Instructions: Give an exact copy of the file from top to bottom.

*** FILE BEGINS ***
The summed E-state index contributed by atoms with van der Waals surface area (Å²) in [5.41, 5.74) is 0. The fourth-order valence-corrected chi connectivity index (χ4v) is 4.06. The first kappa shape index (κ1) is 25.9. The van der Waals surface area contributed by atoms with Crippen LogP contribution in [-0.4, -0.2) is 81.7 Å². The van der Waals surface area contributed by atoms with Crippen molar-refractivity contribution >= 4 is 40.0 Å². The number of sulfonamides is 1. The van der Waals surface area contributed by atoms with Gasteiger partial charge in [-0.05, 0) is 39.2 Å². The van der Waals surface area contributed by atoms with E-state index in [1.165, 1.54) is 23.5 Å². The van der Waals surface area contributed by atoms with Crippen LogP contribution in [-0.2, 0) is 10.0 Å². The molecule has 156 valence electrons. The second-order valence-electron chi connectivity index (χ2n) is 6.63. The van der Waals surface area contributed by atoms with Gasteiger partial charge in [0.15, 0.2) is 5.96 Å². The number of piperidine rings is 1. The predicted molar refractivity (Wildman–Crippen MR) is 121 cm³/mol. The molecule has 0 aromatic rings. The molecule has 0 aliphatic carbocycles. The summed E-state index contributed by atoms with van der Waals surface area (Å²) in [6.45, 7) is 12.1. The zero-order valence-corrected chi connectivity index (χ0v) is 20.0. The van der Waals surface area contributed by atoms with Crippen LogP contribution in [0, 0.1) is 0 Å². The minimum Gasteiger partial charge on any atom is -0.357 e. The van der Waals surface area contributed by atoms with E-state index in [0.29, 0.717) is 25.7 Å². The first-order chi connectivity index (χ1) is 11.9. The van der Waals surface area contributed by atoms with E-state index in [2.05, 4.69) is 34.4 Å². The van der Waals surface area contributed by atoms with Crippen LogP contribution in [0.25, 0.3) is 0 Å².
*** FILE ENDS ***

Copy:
The summed E-state index contributed by atoms with van der Waals surface area (Å²) in [5.41, 5.74) is 0. The fourth-order valence-corrected chi connectivity index (χ4v) is 4.06. The first kappa shape index (κ1) is 25.9. The van der Waals surface area contributed by atoms with Crippen LogP contribution in [-0.4, -0.2) is 81.7 Å². The van der Waals surface area contributed by atoms with Crippen molar-refractivity contribution >= 4 is 40.0 Å². The number of sulfonamides is 1. The van der Waals surface area contributed by atoms with Gasteiger partial charge in [-0.05, 0) is 39.2 Å². The van der Waals surface area contributed by atoms with E-state index in [1.165, 1.54) is 23.5 Å². The van der Waals surface area contributed by atoms with Crippen LogP contribution in [-0.2, 0) is 10.0 Å². The molecule has 156 valence electrons. The second-order valence-electron chi connectivity index (χ2n) is 6.63. The van der Waals surface area contributed by atoms with Gasteiger partial charge in [0.15, 0.2) is 5.96 Å². The number of piperidine rings is 1. The predicted molar refractivity (Wildman–Crippen MR) is 121 cm³/mol. The molecule has 0 aromatic rings. The molecule has 0 aliphatic carbocycles. The summed E-state index contributed by atoms with van der Waals surface area (Å²) in [6.45, 7) is 12.1. The zero-order valence-corrected chi connectivity index (χ0v) is 20.0. The van der Waals surface area contributed by atoms with Crippen LogP contribution in [0, 0.1) is 0 Å². The minimum Gasteiger partial charge on any atom is -0.357 e. The van der Waals surface area contributed by atoms with E-state index in [0.29, 0.717) is 25.7 Å². The first-order chi connectivity index (χ1) is 11.9. The van der Waals surface area contributed by atoms with E-state index in [2.05, 4.69) is 34.4 Å². The van der Waals surface area contributed by atoms with Crippen LogP contribution in [0.25, 0.3) is 0 Å².